Saturday, July 26, 2014

A Day of Totem Poles

We started the day off with cappuccinos and crepes at Homeport. We road our motorcycles to Sitka National Historical Park to walk the totem pole trail. Sitka is small enough that you can park your bike while here and walk everywhere. We didn’t know this yet, but once discovered, we enjoyed being able to stretch out the legs. And walk /jog I did. I think while in Sitka, I put about 22 miles on the legs.

Sitka National Historical Park is the oldest national park in Alaska (set aside in 1890 to be a federal reserve). Near the main visitor center, there is a walk through a tranquil rainforest environment. Along this trail are 18 totem poles whose design originates from throughout Southeast Alaska. In addition, the fort and battle site for the 1804 battle between colonists Russians and Tlingit Indians is located here; the area is considered sacred by the native community. We started out very slow, enjoying every pole. I walked around every pole to admire it from all different angles – how the light hits it. The rainforest added to the beauty of the poles. It took me several hours to enjoy the poles. We walked back to the motorcycles and I happened to run into Joel Hard, the deputy regional director and Mary Miller the superintendent of the park. We chatted for a bit about Sitka in general (where to visit, what to see). I bid farewell to my coworkers and we moved on.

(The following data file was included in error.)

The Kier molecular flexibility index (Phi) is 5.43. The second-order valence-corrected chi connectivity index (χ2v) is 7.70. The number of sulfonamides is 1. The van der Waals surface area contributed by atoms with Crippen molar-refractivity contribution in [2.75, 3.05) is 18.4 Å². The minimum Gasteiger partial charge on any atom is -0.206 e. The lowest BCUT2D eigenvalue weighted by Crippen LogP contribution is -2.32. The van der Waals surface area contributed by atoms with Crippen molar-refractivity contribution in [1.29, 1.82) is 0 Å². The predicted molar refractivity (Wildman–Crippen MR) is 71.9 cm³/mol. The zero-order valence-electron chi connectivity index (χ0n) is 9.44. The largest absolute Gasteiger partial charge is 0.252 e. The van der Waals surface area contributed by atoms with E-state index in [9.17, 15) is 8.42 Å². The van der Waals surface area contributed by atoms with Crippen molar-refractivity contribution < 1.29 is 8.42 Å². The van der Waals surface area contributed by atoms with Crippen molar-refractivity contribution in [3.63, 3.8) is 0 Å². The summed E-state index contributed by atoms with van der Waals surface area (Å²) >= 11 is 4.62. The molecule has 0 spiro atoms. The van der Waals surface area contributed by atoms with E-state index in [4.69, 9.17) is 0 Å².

We then went out to visit Fortress of the Bears. This was an unusual place, and ended up being more pleasant than I expected. The site is located outside of Sitka in an old water treatment plant. The tanks have been converted to cage like containers for the bears. The bears housed here are orphaned or injured to the extent that they would not survive in the wilderness. The current bears are all orphaned bears where the mother was killed during bear/human conflict. If the bears are too small, they won’t survive. Once the critical opportunity to teach bears the skills they need have passed or the animals are used to human contact, they cannot be successfully reintroduced. They are destroyed instead.

Fortress of the Bears is a non-profit organization that tries to intervene and either keep the bear locally, or provide assistance in placing the bear in a zoo in the lower 48. When we came out here, I wasn’t expecting much, but it was pretty obvious the bears are happy here. They are well fed with salmon and berries, the water in the areas flows naturally and they even put live salmon in the water to allow the bears to catch them.  Because the competition for food is low, the bears tend to get along with each other and be pretty playful. I have never seen zoo animals as happy as these guys were. I guess it is better than the alternative.
Once finished with the bears we moved on to another National Historic Landmark by visiting the Russian Bishop’s House. Authentically restored to its 1843 appearance and includes many of the original furnishings and icons. The building is one of only four surviving examples of Russian colonial architecture in North America. The construction of the joints and walls are interesting.

 We had a late lunch at the Larkspur, which was wonderful food, but the service was so agonizingly slow that it impacted the overall meal. The late lunch, coupled with lots of walking meant there was no need for dinner. We did find a cute coffee shop called The Back Door. Gandhi was hanging out.

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